175 House Plant Exodus

Some of my plants have names. It really isn’t about connection, more about identification. Plants can be like pets, but I am scarred for life, damaged by foliage abandoment.

It is fall.  Much like the plants that die down outdoors, there is a sense of season to the indoor variety.  Two of my plants are calling it quits this year.  They are going the way of over a million Covid deaths.  It must be a good year to enter higher realms.

Nyasha is also losing a couple of bamboo.  They are helped along by meddling cats, gnawing on the leaf ends, or going straight for a chomp at the stem.

Some of my plants have names.  It really isn’t about connection, more about identification.  Plants can be like pets, but I am scarred for life, damaged by foliage abandoment.  In the past, I loved my indoor plants.  They were my babies before the living, breathing, warm blooded variety.  And then there were power outages, in winter, that lasted for weeks.  Saving the animals, saving the children and the pipes, those were priority.  The plants didn’t make it.  And then they didn’t make it AGAIN.  I was heartbroken.  And I don’t connect as deeply.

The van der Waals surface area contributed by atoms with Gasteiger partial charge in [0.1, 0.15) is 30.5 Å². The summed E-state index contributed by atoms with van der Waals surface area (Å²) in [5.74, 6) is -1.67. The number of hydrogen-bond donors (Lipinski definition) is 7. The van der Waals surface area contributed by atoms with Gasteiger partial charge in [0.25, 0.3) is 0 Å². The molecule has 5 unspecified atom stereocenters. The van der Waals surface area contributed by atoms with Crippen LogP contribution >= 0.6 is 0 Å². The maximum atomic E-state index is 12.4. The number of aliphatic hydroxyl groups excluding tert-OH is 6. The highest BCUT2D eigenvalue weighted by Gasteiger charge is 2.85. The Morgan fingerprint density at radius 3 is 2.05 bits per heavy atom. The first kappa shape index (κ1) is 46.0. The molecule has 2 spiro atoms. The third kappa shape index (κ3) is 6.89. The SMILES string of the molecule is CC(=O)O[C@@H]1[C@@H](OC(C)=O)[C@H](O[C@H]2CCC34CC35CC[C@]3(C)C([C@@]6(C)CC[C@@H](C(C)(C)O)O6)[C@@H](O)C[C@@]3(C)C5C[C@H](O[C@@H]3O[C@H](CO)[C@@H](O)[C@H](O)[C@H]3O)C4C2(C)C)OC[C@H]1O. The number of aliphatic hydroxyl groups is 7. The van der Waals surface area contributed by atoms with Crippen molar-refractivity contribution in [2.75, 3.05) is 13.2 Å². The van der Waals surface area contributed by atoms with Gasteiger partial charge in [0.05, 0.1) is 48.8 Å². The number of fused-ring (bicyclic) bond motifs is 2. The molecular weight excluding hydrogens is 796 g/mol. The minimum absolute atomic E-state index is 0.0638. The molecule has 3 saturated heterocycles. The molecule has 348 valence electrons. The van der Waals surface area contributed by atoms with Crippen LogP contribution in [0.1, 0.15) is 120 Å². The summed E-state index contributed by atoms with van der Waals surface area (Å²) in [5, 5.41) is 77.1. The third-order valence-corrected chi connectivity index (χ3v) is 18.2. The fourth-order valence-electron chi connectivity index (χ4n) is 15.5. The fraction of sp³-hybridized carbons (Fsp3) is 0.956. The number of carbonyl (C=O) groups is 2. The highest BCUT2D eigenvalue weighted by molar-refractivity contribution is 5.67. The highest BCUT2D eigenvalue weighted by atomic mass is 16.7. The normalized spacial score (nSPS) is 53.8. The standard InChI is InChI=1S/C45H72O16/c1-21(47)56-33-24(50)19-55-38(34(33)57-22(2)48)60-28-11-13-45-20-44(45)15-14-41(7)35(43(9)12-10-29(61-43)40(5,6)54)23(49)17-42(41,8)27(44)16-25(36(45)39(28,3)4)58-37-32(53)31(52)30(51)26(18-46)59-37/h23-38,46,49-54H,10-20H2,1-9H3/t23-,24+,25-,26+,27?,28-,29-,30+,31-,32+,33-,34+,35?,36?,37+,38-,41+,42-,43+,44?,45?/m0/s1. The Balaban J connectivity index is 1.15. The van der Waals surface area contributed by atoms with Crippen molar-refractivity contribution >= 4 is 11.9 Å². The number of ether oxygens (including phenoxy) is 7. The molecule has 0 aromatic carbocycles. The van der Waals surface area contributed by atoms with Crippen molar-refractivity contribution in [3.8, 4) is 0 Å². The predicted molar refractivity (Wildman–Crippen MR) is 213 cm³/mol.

The plants are vitality.  They bring life in where space it devoid of nature.  This house has a lot of wood features, another way of bringing the cycle of nature into a dead space.  Ironically, dead nature, but nature none the less.  So many apartments and houses are now created from materials that do not connect our hearts with God’s gifts of the earth, or they bring in items like marble, that are cold and harsh to our internal perception.

Tulip with pink flowers in a pot on kitchen window with other house plants..
Tulip in bloom in the kitchen

I feel a bit of guilt for being relieved when a house plant departs.  Another responsibility off of my list.  Check.  Sacred cycles.  I can let the plants go.  They cannot die, not really.  They continue on as soil that feeds the other plants.  We all do.  We all die, and yet live, continuing in the cycles of the earth and in the spiritual journey of Unity.  

Author: Michele Plumb Stowell

Michele Stowell was a teacher, a hand holder, and encouraging voice. Born an early Gen Xer, she has lived in Western Washington for the duration. Her children, two spectacular genetic daughters and an uncountable number of marvelous scout and school sons and daughters, shine as her biggest impact and her greatest blessing. Just before her 54th birthday, Michele was diagnosed with stage four cancer. Her writing and art work are expressions of the drama and the joy of living earth bound. On October 24, 2021, Michele was released from her physical body, transported to continue her work on other realms.

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